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Diagnosing Xpert MTB/RIF negative TB: Impact and cost of alternative algorithms for South Africa

K Schnippel, G Meyer-Rath, L Long, W S Stevens, I Sanne, S Rosen

Abstract


Background. Use of Xpert MTB/RIF is being scaled up throughout South Africa for improved diagnosis of tuberculosis (TB). A large proportion of HIV-infected patients with possible TB are Xpert-negative on their initial test, and the existing diagnostic algorithm calls for these patients to have sputum culture (Xpert followed by culture (X/C)). We modelled the costs and impact of an alternative diagnostic algorithm in which these cultures are replaced with a second Xpert test (Xpert followed by Xpert (X/X)).

Methods. An existing population-level decision model was used. Costs were estimated from Xpert implementation studies and public sector price and salary data. The number of patients requiring diagnosis was estimated from the literature, as were rates of TB treatment uptake and loss to follow-up. TB and HIV positivity rates were estimated from the national TB register and laboratory databases.

Results. At national programme scale in 2014, X/X (R969 million/year) is less expensive than X/C R1 095 million/year), potentially saving R126 million/year (US$17.4 million). However, because Xpert is less sensitive than culture, X/X diagnoses 2% fewer TB cases. This is partly offset by higher expected treatment uptake with X/X due to the faster availability of results, resulting in 1% more patients initiating treatment under X/X than X/C. The cost per TB patient initiated on treatment under X/X is R2 682, which is 12% less than under X/C (R3 046).

Conclusions. Modifying the diagnostic algorithm from X/C to X/X could provide rapid results, simplify diagnostic processes, improve HIV/TB treatment outcomes, and generate cost savings.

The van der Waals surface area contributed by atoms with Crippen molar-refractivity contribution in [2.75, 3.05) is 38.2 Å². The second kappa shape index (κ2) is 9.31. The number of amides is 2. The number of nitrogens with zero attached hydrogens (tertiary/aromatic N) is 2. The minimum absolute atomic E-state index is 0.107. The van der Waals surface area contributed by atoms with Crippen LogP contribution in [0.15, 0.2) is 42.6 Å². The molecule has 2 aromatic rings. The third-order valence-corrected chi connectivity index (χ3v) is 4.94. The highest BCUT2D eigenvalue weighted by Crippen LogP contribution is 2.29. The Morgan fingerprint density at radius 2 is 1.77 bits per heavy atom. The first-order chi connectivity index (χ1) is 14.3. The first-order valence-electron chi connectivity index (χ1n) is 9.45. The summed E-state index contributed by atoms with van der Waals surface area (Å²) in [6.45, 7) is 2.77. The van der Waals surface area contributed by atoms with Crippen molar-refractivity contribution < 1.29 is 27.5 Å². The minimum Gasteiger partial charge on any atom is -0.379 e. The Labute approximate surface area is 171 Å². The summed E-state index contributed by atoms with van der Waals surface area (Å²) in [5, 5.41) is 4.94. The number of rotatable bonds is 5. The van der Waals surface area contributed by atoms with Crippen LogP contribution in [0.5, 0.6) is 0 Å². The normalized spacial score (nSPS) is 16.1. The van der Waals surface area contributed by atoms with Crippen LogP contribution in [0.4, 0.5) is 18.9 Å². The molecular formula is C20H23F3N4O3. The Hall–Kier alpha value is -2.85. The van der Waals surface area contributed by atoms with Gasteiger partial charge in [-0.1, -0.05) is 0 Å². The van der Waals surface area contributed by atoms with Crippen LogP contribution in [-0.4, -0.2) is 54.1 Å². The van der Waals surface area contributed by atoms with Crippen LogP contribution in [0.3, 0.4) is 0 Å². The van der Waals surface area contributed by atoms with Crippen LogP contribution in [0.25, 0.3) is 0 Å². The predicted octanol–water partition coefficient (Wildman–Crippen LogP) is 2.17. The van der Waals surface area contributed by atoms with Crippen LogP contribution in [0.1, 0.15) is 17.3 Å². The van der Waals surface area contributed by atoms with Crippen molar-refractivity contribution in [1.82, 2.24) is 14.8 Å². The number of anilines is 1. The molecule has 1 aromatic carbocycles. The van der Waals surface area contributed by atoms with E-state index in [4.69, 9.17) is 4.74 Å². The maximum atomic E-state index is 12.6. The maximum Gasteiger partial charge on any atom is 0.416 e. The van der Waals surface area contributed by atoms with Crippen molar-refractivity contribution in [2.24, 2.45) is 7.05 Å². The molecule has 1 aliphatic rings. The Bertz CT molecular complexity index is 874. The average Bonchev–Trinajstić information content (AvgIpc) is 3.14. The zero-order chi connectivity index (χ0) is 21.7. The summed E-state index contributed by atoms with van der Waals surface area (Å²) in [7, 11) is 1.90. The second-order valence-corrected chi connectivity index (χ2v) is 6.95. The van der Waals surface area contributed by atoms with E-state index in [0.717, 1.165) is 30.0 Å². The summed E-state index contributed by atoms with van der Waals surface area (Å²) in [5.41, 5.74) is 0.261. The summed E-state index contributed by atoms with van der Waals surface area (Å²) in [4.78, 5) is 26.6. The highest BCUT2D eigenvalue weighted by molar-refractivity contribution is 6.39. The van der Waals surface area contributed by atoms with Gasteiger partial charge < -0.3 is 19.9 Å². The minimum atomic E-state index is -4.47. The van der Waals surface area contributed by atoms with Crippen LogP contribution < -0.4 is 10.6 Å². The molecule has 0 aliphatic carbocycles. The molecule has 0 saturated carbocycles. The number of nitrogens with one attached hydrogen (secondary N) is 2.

Authors' affiliations

K Schnippel, Health Economics and Epidemiology Research Office, Department of Internal Medicine, School of Clinical Medicine, Faculty of Health Sciences, University of the Witwatersrand, Johannesburg

G Meyer-Rath, Center for Global Health and Development, Boston University, Boston, USA; and Health Economics and Epidemiology Research Office, Department of Internal Medicine, School of Clinical Medicine, Faculty of Health Sciences, University of the Witwatersrand, Joh

L Long, Health Economics and Epidemiology Research Office, Department of Internal Medicine, School of Clinical Medicine, Faculty of Health Sciences, University of the Witwatersrand, Johannesburg

W S Stevens, Department of Molecular Medicine and Haematology, Faculty of Health Sciences, University of the Witwatersrand; and National Health Laboratory Service, Johannesburg

I Sanne, Center for Global Health and Development, Boston University, Boston, USA; and Health Economics and Epidemiology Research Office, Department of Internal Medicine, School of Clinical Medicine, Faculty of Health Sciences, University of the Witwatersrand, Joh

S Rosen, Center for Global Health and Development, Boston University, Boston, USA; and Health Economics and Epidemiology Research Office, Department of Internal Medicine, School of Clinical Medicine, Faculty of Health Sciences, University of the Witwatersrand, Joh

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Keywords

TB/HIV co-infection; economics; GeneXpert; molecular diagnostics; TB diagnosis

Cite this article

South African Medical Journal 2013;103(2):101-106. DOI:10.7196/SAMJ.6182

Article History

Date submitted: 2012-08-03
Date published: 2013-01-14

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